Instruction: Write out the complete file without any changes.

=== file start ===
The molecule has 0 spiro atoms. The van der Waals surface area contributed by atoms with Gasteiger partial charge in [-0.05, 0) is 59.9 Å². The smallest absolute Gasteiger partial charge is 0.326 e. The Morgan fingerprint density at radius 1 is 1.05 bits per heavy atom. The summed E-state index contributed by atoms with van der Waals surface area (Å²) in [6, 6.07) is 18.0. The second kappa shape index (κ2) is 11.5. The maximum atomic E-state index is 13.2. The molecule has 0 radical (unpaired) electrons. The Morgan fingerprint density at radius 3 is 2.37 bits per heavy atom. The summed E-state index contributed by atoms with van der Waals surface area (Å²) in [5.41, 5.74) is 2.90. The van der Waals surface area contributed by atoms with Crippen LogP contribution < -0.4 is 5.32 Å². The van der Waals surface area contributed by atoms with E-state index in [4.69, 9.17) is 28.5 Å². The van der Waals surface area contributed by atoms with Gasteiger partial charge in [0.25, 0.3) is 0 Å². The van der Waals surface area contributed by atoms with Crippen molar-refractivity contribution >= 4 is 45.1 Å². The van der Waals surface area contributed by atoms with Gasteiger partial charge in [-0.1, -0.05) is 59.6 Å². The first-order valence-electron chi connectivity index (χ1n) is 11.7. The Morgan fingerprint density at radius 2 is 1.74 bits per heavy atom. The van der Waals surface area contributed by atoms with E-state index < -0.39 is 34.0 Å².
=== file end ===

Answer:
The molecule has 0 spiro atoms. The van der Waals surface area contributed by atoms with Gasteiger partial charge in [-0.05, 0) is 59.9 Å². The smallest absolute Gasteiger partial charge is 0.326 e. The Morgan fingerprint density at radius 1 is 1.05 bits per heavy atom. The summed E-state index contributed by atoms with van der Waals surface area (Å²) in [6, 6.07) is 18.0. The second kappa shape index (κ2) is 11.5. The maximum atomic E-state index is 13.2. The molecule has 0 radical (unpaired) electrons. The Morgan fingerprint density at radius 3 is 2.37 bits per heavy atom. The summed E-state index contributed by atoms with van der Waals surface area (Å²) in [5.41, 5.74) is 2.90. The van der Waals surface area contributed by atoms with Crippen LogP contribution < -0.4 is 5.32 Å². The van der Waals surface area contributed by atoms with E-state index in [4.69, 9.17) is 28.5 Å². The van der Waals surface area contributed by atoms with Gasteiger partial charge in [0.25, 0.3) is 0 Å². The van der Waals surface area contributed by atoms with Crippen molar-refractivity contribution >= 4 is 45.1 Å². The van der Waals surface area contributed by atoms with Gasteiger partial charge in [-0.1, -0.05) is 59.6 Å². The first-order valence-electron chi connectivity index (χ1n) is 11.7. The Morgan fingerprint density at radius 2 is 1.74 bits per heavy atom. The van der Waals surface area contributed by atoms with E-state index < -0.39 is 34.0 Å².